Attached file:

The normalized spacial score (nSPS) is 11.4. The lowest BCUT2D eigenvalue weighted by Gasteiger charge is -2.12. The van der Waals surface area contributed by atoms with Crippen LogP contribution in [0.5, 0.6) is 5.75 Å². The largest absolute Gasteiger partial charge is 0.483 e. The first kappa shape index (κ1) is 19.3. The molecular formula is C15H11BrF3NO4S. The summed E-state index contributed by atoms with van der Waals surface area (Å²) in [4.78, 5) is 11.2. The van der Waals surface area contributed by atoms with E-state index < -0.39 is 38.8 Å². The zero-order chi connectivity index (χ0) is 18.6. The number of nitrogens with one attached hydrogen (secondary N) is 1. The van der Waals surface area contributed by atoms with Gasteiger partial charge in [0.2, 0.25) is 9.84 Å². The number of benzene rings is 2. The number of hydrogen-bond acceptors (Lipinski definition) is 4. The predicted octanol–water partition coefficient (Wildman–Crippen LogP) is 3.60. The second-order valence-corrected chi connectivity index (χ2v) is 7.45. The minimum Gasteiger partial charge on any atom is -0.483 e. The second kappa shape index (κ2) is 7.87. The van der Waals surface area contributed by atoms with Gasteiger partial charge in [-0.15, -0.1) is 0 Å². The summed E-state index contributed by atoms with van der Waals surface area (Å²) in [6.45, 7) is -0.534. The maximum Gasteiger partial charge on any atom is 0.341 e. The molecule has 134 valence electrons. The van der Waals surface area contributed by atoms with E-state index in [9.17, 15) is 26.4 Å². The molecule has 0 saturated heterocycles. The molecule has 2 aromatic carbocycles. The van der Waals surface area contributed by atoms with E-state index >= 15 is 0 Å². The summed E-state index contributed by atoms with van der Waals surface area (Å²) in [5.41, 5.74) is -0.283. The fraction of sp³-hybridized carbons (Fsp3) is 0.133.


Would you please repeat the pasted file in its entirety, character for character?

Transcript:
The normalized spacial score (nSPS) is 11.4. The lowest BCUT2D eigenvalue weighted by Gasteiger charge is -2.12. The van der Waals surface area contributed by atoms with Crippen LogP contribution in [0.5, 0.6) is 5.75 Å². The largest absolute Gasteiger partial charge is 0.483 e. The first kappa shape index (κ1) is 19.3. The molecular formula is C15H11BrF3NO4S. The summed E-state index contributed by atoms with van der Waals surface area (Å²) in [4.78, 5) is 11.2. The van der Waals surface area contributed by atoms with E-state index < -0.39 is 38.8 Å². The zero-order chi connectivity index (χ0) is 18.6. The number of nitrogens with one attached hydrogen (secondary N) is 1. The van der Waals surface area contributed by atoms with Gasteiger partial charge in [0.2, 0.25) is 9.84 Å². The number of benzene rings is 2. The number of hydrogen-bond acceptors (Lipinski definition) is 4. The predicted octanol–water partition coefficient (Wildman–Crippen LogP) is 3.60. The second-order valence-corrected chi connectivity index (χ2v) is 7.45. The minimum Gasteiger partial charge on any atom is -0.483 e. The second kappa shape index (κ2) is 7.87. The van der Waals surface area contributed by atoms with Gasteiger partial charge in [-0.15, -0.1) is 0 Å². The summed E-state index contributed by atoms with van der Waals surface area (Å²) in [6.45, 7) is -0.534. The maximum Gasteiger partial charge on any atom is 0.341 e. The molecule has 134 valence electrons. The van der Waals surface area contributed by atoms with E-state index in [9.17, 15) is 26.4 Å². The molecule has 0 saturated heterocycles. The molecule has 2 aromatic carbocycles. The van der Waals surface area contributed by atoms with E-state index >= 15 is 0 Å². The summed E-state index contributed by atoms with van der Waals surface area (Å²) in [5.41, 5.74) is -0.283. The fraction of sp³-hybridized carbons (Fsp3) is 0.133.